Location & Zoning

Last updated on December 4, 2014

Before you commit to purchasing a space or signing a lease, you should consider several factors: municipal zoning restrictions, renovations you may be required to make, and reviewing your lease with a lawyer or legal representative.

Check zoning restrictions

Contact: Your municipal hall
Timeline: 1-5 business days

Before you purchase or sign a lease for your restaurant location, contact your municipal planning or zoning department to ensure that you will be able to conduct your type of business in those premises.

Different zoning requirements may exist for different types of restaurants. For instance, a space which housed a cafe may not be zoned for a full-service restaurant which serves alcohol. Confirm zoning, even if the space was a restaurant previously. Never expect zoning to be changed to suit your business.

Factors to consider when reviewing the zoning of a space include:

  • permitted uses;
  • hours of operation;
  • hours for serving alcohol;
  • permitted outdoor serving or patio areas;
  • washroom facilities for your intended capacity; and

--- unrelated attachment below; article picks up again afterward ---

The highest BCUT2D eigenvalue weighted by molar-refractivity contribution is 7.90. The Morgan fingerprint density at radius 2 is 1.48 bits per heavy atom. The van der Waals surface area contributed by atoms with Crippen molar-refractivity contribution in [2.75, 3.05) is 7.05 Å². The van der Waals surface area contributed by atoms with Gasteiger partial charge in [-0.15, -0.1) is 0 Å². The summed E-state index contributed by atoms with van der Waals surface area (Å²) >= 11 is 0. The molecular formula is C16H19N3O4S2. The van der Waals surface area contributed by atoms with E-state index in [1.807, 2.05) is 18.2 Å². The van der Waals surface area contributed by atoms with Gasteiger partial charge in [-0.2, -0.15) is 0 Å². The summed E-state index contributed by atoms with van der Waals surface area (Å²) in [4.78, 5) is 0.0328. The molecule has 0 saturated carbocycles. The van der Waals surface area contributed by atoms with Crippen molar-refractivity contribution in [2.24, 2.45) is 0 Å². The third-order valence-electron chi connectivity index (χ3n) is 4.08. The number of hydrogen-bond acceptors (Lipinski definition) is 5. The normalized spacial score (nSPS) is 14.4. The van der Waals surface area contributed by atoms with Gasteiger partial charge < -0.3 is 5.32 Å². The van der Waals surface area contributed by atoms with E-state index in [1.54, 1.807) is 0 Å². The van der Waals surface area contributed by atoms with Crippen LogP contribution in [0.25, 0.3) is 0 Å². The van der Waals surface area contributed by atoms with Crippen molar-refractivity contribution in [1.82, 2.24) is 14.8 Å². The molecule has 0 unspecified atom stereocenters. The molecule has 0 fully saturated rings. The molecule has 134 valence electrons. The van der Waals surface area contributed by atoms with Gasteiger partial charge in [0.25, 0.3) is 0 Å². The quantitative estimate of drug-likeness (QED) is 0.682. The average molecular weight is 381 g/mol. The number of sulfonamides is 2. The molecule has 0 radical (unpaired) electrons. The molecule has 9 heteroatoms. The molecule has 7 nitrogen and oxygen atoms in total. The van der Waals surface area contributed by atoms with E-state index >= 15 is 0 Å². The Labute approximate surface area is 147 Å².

• adequate parking.


Consider Required Renovations

Contact: Your municipal hall
Timeline: Varies

Renovations can be costly and time-consuming. It is important to consider any necessary construction before you purchase or sign a lease. Even if you are not the buildling owner, you may be required to pay for any needed construction.

Renovations may be required for many reasons, such as (but not limited to):

  • bringing your space up to building or electrical code standards;
  • changes to water and sanitary piping;
  • changes to heating and cooling systems;
  • installing increased ventilation;
  • kitchen renovations; and
  • accessibility updates, such as installing ramps or wider doorways.

Ask your municipal hall about any changes that may be required to bring the space up to code, and the application process and timelines.

Renovations will require a viable floor plan, which must be approved by your health authority and your municipality before you begin construction. A draftsperson or architect can produce these plans for you. For more information on obtaining approval of your plans, see Health Operating Permits and Municipal Permits and Licences

Structural changes will require building permits from your municipality. For more information, see Municipal Permits and Licences.


Review your lease

Before you sign a lease, you may wish to have a lease lawyer, notary, chartered accountant, or other legal representative review the document. This can alert you to any unusual requirements or clauses.

It is sometimes possible to get a “subject-to” clause as part of your agreement. This might specify that buying or leasing a space is subject to meeting city zoning requirements, or the approval of a Business Licence.